However after fixing my URLs, it still wasn’t working. Turns out I also needed to switch the mapping scheme from TMS to XYZ in the tilejson. Definitely not a seamless upgrade and I didn’t really see this change documented anywhere. I am still trying to figure out what I need to change to make interactivity work.


In your tilejson object, try changing the scheme to xyz instead of tms and let me know if that fixes the problem.

Installing NodePie on Ubuntu

I was transferring my latest creation over to my hosted Ubuntu server and came across the most annoying error. I had to reinstall the NodePie module because it relies on compiled C code. I kept getting an error though about something called lib-expat.
Anyhow, turns out you need to apt-get a new library:
sudo apt-get install libexpat1-dev

GitHub to the rescue:https://github.com/astro/node-xmpp/issues/33

Transferring from MongoDB to CouchDB

So I wanted to move a larger number of records from MongoDB to CouchDB. Here are the basic steps I took:

  1. I  just wanted a selected number of fields (name, address, longitude, latitude) so I used mongoexport to put it into a JSON Array:
    ./mongoexport -d cookography -c places -f name,address,longitude,latitude -o test.json –jsonArray
  2. Both CouchDB & MongoDB use _ID and MongoExport insists on adding it. However it does it in a way the CouchDB hates so I munge it:
    sed ‘s/_id/id/g’ test.json > tested.json
  3. Now you have to format your JSON Array so you can feed it the the REST interface of CouchDB. First add this to the beginning:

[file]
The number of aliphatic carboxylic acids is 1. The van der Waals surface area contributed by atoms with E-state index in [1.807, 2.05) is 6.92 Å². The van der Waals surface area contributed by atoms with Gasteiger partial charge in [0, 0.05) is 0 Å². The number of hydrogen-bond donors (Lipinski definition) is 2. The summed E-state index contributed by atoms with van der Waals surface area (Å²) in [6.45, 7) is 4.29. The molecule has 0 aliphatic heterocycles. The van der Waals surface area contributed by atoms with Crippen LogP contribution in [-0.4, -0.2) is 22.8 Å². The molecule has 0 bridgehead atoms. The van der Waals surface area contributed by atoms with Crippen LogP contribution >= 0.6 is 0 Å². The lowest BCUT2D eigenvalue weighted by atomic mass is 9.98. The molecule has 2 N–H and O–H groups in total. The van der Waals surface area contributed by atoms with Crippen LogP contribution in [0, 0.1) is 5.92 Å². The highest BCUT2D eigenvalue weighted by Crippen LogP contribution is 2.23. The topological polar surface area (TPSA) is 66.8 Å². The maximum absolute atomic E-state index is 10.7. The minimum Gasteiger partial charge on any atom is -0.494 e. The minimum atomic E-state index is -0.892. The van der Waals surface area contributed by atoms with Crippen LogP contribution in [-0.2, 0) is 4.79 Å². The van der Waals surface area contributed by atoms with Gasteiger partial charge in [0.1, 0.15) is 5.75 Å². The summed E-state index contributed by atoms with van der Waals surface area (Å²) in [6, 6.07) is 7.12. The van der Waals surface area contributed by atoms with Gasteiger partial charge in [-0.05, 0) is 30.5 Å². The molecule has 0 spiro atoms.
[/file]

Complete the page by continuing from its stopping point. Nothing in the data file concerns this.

(echo ‘{“docs”:’; cat tested.json) > output.json
    And then this to the end:
    echo “}” >> output.json
  4. Now send this to REST API for CouchDB:DB=””

    curl -d @output.json -X POST $DB/_bulk_docs  -H “Content-Type: application/json”

a DIV inside a LI

Suppose you want to have a bunches of DIVs contained inside of a List Item… AND you want them to not mess with the height of the List Item and appear as a line of text?

Well then, take this sample HTML:

<div class="inspection">
<div class="date"><a href="/report/1430/9115/">9-16-2010</a></div>
<div class="inspection-type">License Renewal </div>
<div class="violations">0 Violations</div>

And apply this CSS:

.inspection {

overflow: hidden;

vertical-align: middle;

display: inline-block;


li {

margin-left: 15px;

list-style-type: disc;

list-style-position: inside;


PostGres – PostGIS on OSX Lion

I recently just wasted a lot of time trying to get PostGIS up and running on OSX Lion. I wanted to do this so I could pull in Open Street Map data for the DC region and then play with it in QGIS and import it into Tilemill. I will be the first to admit that this is a rather complex toolchain, but it shouldn’t have been as difficult as it was.